(Further) Reflections on Ravi and evangelicalism

I woke up sad and angry. But I want to be thankful, too. 

My heart was broken yesterday by the final report about Ravi Zacharias. If you haven’t seen it, Christianity Today did a thorough and gut-wrenching write-up on it yesterday. And on the ERLC podcast (releasing later today), I talked about finishing Jesus and John Wayne and being so disgusted over the many ways evangelicals have failed to live up to our name over the last several decades. The combination of these things, with some other disappointments sprinkled in this week, has left me broken and overwhelmed.

After his death, I wrote about the good things I learned from Ravi. I still believe those things are true. In fact, I’m clinging to some of them even now, even as I’m crushed by the wicked acts of the one who taught them to me.

I didn’t think the author of Jesus and John Wayne gave evangelicalism a fair shake. But much of the objectively horrible stuff she points at really happened. And some of it is devastating. In both cases, there is indisputable evidence that people used the name of Christ to justify wickedness. It is disgraceful. 

Coming to grips with the reality of sin is hard. Seeing the reputations of men I revered tarnished is very painful. But realizing they literally destroyed people’s lives–and not just a few, but so many people–in the process is far worse. 

They used the gospel as cover to prey upon the vulnerable. They defamed the name of Jesus for power, pleasure, and wealth. Thinking about it makes me want to vomit. And thinking of their victims, who believed they were following godly men and advancing the kingdom of God, were used and abused as objects and pawns. In some cases they were merely misled. In some cases they were defrauded. Some of them were abused. Some of them were literally raped.

There is no way to excuse or justify it. There is no amount of good deeds that can make it right or acceptable. It is just godless, wicked, and vile.

But thank God that’s not the whole story of evangelicalism. It is ABSOLUTELY not the true story of the gospel. Jesus Christ came to save sinners. He did so knowing the depths of our wickedness. He did so knowing all of the sins that would be committed in his name.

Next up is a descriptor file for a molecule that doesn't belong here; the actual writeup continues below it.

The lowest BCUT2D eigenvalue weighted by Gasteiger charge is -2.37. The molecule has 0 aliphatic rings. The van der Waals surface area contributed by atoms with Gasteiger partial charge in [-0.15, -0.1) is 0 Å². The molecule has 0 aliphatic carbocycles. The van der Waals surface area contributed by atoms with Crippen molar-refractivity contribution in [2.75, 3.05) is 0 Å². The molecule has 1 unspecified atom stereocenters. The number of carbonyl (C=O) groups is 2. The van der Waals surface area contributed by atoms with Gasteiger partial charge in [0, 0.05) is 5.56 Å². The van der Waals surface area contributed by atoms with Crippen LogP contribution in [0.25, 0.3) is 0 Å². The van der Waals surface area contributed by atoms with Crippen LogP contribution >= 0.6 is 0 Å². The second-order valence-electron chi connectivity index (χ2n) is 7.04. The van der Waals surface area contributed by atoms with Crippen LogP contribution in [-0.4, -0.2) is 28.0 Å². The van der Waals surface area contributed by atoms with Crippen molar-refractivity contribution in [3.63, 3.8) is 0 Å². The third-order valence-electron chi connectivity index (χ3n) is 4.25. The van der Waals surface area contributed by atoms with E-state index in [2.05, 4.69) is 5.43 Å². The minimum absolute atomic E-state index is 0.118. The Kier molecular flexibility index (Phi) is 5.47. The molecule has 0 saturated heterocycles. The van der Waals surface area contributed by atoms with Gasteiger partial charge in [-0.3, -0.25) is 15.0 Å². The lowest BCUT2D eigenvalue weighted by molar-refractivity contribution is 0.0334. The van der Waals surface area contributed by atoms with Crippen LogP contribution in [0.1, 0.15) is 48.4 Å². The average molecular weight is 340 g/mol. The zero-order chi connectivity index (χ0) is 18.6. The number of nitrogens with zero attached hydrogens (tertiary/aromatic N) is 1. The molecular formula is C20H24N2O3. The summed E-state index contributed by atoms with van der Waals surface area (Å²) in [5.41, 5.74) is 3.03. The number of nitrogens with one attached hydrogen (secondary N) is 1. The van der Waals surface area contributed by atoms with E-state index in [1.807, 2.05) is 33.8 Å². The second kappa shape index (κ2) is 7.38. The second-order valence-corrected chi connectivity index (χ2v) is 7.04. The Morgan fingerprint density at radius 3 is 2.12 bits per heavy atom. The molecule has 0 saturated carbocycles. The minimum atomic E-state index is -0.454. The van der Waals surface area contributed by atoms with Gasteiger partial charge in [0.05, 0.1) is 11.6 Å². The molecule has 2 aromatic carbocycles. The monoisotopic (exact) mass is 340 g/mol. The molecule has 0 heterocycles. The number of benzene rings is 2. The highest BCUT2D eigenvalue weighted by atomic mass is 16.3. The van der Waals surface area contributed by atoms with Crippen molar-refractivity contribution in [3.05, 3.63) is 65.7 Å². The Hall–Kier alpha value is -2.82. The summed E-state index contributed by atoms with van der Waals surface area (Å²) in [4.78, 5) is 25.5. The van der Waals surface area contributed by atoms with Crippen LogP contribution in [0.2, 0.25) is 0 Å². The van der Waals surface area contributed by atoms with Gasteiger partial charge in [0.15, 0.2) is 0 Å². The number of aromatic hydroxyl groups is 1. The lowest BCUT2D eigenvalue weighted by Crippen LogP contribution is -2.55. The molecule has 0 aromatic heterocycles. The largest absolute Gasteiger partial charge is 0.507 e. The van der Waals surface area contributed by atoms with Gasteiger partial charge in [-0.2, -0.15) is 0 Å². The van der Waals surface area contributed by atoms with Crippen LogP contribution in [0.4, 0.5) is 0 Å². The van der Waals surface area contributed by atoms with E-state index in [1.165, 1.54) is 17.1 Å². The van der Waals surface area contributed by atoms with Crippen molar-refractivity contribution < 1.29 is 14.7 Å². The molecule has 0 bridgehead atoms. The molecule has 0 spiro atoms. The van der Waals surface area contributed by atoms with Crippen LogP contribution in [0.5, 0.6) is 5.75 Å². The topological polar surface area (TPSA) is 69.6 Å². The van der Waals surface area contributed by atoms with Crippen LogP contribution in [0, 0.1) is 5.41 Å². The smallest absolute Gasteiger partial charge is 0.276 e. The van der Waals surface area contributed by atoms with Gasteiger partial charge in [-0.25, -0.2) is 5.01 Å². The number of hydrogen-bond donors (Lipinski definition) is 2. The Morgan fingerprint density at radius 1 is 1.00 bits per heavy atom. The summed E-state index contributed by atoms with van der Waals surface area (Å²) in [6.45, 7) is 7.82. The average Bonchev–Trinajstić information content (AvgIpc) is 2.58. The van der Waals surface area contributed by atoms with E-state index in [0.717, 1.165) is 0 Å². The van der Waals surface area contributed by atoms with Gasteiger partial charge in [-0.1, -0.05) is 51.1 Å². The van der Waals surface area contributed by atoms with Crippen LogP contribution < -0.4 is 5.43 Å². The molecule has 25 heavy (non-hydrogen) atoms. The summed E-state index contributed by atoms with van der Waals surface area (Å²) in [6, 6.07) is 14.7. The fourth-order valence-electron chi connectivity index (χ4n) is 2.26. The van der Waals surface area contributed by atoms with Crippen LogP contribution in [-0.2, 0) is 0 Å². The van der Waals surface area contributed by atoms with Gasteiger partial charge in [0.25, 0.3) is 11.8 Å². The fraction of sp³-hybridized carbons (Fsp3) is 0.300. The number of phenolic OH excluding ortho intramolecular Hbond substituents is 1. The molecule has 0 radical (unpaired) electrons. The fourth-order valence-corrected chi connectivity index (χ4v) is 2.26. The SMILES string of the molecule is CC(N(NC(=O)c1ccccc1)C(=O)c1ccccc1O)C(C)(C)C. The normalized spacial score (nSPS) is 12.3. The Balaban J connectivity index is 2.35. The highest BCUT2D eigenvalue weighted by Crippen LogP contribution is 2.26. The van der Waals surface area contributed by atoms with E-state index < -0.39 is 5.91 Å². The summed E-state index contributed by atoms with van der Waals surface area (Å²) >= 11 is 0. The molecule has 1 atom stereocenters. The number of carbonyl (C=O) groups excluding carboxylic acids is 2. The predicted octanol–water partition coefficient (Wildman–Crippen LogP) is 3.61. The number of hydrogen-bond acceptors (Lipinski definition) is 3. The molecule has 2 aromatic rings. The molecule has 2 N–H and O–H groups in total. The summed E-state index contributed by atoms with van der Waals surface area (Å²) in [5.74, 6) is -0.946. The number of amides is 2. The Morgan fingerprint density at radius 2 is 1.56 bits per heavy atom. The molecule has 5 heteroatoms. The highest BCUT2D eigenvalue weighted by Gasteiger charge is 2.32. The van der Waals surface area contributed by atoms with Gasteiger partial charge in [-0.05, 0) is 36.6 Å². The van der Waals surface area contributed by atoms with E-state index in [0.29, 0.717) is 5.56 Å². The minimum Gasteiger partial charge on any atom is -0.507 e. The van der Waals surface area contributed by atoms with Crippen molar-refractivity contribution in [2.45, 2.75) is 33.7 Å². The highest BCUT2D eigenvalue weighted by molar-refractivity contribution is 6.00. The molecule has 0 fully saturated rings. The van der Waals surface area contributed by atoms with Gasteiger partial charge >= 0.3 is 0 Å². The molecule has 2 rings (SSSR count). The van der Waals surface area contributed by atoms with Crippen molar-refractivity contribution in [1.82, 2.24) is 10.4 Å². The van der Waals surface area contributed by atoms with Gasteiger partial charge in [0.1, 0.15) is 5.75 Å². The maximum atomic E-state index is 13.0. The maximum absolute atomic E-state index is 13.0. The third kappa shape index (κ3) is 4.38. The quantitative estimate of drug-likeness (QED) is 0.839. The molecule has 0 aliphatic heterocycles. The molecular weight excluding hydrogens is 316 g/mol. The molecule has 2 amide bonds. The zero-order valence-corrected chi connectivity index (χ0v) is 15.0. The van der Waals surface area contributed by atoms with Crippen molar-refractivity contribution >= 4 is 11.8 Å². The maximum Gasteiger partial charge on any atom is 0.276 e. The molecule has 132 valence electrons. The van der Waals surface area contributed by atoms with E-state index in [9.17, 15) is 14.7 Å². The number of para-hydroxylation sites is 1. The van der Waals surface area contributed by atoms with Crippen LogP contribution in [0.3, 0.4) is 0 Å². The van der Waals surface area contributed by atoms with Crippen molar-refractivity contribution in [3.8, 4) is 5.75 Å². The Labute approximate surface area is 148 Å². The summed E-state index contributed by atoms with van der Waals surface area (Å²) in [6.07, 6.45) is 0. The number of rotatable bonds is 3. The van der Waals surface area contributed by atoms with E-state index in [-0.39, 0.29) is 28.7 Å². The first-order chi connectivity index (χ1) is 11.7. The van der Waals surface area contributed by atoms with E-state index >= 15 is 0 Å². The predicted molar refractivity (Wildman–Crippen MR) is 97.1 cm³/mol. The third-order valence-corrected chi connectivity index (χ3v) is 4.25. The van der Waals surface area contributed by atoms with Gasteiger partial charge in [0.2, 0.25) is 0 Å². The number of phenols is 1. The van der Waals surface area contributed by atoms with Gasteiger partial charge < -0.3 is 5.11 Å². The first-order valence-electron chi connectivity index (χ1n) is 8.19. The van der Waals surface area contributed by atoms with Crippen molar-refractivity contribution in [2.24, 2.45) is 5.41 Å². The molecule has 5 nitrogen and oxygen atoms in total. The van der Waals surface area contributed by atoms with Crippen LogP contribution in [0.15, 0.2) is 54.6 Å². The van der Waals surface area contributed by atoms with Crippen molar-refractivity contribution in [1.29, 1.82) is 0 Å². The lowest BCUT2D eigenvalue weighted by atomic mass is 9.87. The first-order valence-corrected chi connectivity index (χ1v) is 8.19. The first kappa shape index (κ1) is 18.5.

Jesus was not shocked by yesterday’s revelations. He has never been caught by surprise when another scandal broke or another leader fell. And this is the good news. No matter how much we fail. No matter how far a Christian leader may fall. Jesus never will.

Jesus loves us and came to save us not because we are good. But because he is. And that is the gospel. He is faithful when we are faithless. He is perfect, no matter how flawed his people might be.

My heart is broken right now. I am terribly sad that this is where we are. But because of Jesus, I am not without hope. As the apostle Paul said, “We are afflicted in every way, but not crushed; perplexed, but not driven to despair;  persecuted, but not forsaken; struck down, but not destroyed” (2 Cor. 4:8-9).

Finally, I’m also thankful. I’m thankful most of all for Jesus. He loves me and carries me along when I do not have the strength to stand.

I’m thankful for the dozens and dozens of faithful men and women I know personally who have kept the faith, fought against sin and temptation, and refused to bring shame upon the gospel. And I’m also thankful for the millions of people just like them, whose names I do not know. Someday I will.

One of the first verses I memorized when I started down the path toward ministry was 1 Corinthians 10:12, “ let anyone who thinks he stands take heed lest he fall.” As I’ve typed all of these words, I found myself saying over and over “God keep me from that.” It is so easy to look at a scandal and say “How could you??” But the truth is, it could so easily be you. And I know it could be me.

I’m disgusted. I’m sad and angry. But I’m not under any circumstances assuming that I’m not capable of such wickedness. May God protect me. May God keep me. And may he do the same for you.